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E-Newsletter: Empowering Americans with the Truth about Photoshopped Advertising


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Dear Friends,

I recently introduced the Truth in Advertising Act (TIAA), along with my Congressional colleagues Lois Capps and Ted Deutch, a bill that could help reduce the negative impact of digitally altered or "photoshopped" images in advertising that are promoting unrealistic body image expectations. Too often, these expectations lead to tragic emotional, mental, and physical health problems, such as eating disorders. According to a 2011 study, at least 30 million Americans suffer from a clinically significant eating disorder at some point in their lives.

Increasing amounts of academic evidence demonstrate a link between images of very thin models in advertising and body image issues, weight concerns, and eating habits. Exposure to these images, combined with other factors such as genetic predisposition, feelings of inadequacy, societal pressures and competition, depression, or anxiety, can make an eating disorder even more likely.

If enacted, the TIAA would have the Federal Trade Commission (FTC) work with experts from the business, physical and mental health, and consumer advocacy communities to find a strategy to reduce the impact of advertising that promotes unrealistic body image expectations and report back to Congress on how to best stop the destructive impact of this practice. Input on the strategy and recommendations is required from a broad spectrum of stakeholders, to ensure that artistic expression and the freedom of media outlets will not be restricted.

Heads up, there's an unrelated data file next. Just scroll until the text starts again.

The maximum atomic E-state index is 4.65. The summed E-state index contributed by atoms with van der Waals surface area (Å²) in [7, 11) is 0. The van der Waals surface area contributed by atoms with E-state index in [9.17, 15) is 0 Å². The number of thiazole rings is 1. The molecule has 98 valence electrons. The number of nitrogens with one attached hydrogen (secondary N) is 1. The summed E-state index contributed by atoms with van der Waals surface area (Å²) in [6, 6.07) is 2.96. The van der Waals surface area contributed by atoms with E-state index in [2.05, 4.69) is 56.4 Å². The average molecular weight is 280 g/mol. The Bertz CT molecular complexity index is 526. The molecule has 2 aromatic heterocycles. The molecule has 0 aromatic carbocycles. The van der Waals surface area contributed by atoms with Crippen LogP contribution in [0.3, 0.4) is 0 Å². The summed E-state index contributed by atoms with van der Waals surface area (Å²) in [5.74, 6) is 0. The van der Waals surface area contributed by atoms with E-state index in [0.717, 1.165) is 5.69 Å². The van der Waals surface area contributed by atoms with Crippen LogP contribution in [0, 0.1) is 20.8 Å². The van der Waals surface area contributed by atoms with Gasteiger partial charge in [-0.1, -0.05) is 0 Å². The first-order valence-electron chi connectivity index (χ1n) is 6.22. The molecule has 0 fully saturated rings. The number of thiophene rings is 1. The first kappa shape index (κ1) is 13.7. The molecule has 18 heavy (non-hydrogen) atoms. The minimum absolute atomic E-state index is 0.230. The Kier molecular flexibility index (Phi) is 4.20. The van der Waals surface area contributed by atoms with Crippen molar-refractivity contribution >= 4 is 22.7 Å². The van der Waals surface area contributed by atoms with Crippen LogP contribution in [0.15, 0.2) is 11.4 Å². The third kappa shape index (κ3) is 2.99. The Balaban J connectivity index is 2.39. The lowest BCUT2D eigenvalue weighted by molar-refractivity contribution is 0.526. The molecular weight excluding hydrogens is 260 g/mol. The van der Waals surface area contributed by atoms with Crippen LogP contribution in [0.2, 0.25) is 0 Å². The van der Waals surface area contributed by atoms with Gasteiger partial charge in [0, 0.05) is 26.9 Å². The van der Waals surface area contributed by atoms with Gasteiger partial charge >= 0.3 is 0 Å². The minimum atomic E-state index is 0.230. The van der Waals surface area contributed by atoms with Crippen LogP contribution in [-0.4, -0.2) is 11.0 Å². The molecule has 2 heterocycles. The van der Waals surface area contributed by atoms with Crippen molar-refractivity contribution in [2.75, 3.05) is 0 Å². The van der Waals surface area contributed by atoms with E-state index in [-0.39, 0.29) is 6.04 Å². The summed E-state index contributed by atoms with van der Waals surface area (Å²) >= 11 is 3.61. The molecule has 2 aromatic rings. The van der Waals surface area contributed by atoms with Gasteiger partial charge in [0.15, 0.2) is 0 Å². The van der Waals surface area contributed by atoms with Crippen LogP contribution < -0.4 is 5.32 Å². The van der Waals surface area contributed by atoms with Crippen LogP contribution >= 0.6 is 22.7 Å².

While my colleagues and I in Congress would prefer that the advertising industry self-regulate similar to the alcoholic beverage industry, more and more images in advertising are being digitally altered that promote unrealistic body types. The TIAA does not impose new regulations but simply asks the FTC, the government agency tasked with protecting consumers from advertisements that affect their health or pocketbooks, to work with stakeholders and make recommendations to Congress on how the impact of digitally altered images could be reduced.

I am hopeful that the TIAA can be a significant step in reducing the influence of photoshopped ads, encouraging the advertising industry to self-regulate, and helping to empower men and women with the truth so that they can have healthy, realistic expectations of their bodies.

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